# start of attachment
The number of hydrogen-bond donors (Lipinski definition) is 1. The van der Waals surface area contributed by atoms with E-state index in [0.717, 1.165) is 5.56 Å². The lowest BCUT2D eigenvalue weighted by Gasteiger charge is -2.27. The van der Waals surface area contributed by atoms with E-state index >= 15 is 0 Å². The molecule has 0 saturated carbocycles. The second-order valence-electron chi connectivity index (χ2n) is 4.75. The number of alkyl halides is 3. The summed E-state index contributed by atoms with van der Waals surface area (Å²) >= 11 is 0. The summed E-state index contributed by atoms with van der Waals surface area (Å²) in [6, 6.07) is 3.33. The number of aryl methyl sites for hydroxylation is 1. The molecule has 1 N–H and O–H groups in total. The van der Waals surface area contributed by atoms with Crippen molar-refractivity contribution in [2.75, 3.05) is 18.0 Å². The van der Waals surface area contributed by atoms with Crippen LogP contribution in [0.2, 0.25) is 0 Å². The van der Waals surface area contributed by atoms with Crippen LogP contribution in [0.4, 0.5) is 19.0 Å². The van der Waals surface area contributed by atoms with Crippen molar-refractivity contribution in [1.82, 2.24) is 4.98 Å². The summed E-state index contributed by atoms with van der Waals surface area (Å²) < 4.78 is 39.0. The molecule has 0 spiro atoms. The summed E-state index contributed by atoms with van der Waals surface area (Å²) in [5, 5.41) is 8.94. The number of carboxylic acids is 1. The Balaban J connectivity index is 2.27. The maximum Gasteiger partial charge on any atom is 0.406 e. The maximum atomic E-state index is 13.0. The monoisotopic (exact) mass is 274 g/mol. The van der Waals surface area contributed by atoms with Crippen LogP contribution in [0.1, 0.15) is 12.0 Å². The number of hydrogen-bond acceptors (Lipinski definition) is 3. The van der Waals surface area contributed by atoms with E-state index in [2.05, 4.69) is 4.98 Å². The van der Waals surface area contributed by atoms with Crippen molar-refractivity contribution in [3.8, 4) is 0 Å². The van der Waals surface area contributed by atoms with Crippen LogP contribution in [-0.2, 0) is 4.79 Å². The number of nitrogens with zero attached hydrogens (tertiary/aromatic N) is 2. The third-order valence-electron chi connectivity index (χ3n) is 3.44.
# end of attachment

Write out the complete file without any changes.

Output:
The number of hydrogen-bond donors (Lipinski definition) is 1. The van der Waals surface area contributed by atoms with E-state index in [0.717, 1.165) is 5.56 Å². The lowest BCUT2D eigenvalue weighted by Gasteiger charge is -2.27. The van der Waals surface area contributed by atoms with E-state index >= 15 is 0 Å². The molecule has 0 saturated carbocycles. The second-order valence-electron chi connectivity index (χ2n) is 4.75. The number of alkyl halides is 3. The summed E-state index contributed by atoms with van der Waals surface area (Å²) >= 11 is 0. The summed E-state index contributed by atoms with van der Waals surface area (Å²) in [6, 6.07) is 3.33. The number of aryl methyl sites for hydroxylation is 1. The molecule has 1 N–H and O–H groups in total. The van der Waals surface area contributed by atoms with Crippen molar-refractivity contribution in [2.75, 3.05) is 18.0 Å². The van der Waals surface area contributed by atoms with Crippen LogP contribution in [0.2, 0.25) is 0 Å². The van der Waals surface area contributed by atoms with Crippen LogP contribution in [0.4, 0.5) is 19.0 Å². The van der Waals surface area contributed by atoms with Crippen molar-refractivity contribution in [1.82, 2.24) is 4.98 Å². The summed E-state index contributed by atoms with van der Waals surface area (Å²) < 4.78 is 39.0. The molecule has 0 spiro atoms. The summed E-state index contributed by atoms with van der Waals surface area (Å²) in [5, 5.41) is 8.94. The number of carboxylic acids is 1. The Balaban J connectivity index is 2.27. The maximum Gasteiger partial charge on any atom is 0.406 e. The maximum atomic E-state index is 13.0. The monoisotopic (exact) mass is 274 g/mol. The van der Waals surface area contributed by atoms with Crippen LogP contribution in [0.1, 0.15) is 12.0 Å². The number of hydrogen-bond acceptors (Lipinski definition) is 3. The van der Waals surface area contributed by atoms with E-state index in [2.05, 4.69) is 4.98 Å². The van der Waals surface area contributed by atoms with Crippen molar-refractivity contribution in [3.8, 4) is 0 Å². The van der Waals surface area contributed by atoms with Crippen LogP contribution in [-0.2, 0) is 4.79 Å². The number of nitrogens with zero attached hydrogens (tertiary/aromatic N) is 2. The third-order valence-electron chi connectivity index (χ3n) is 3.44.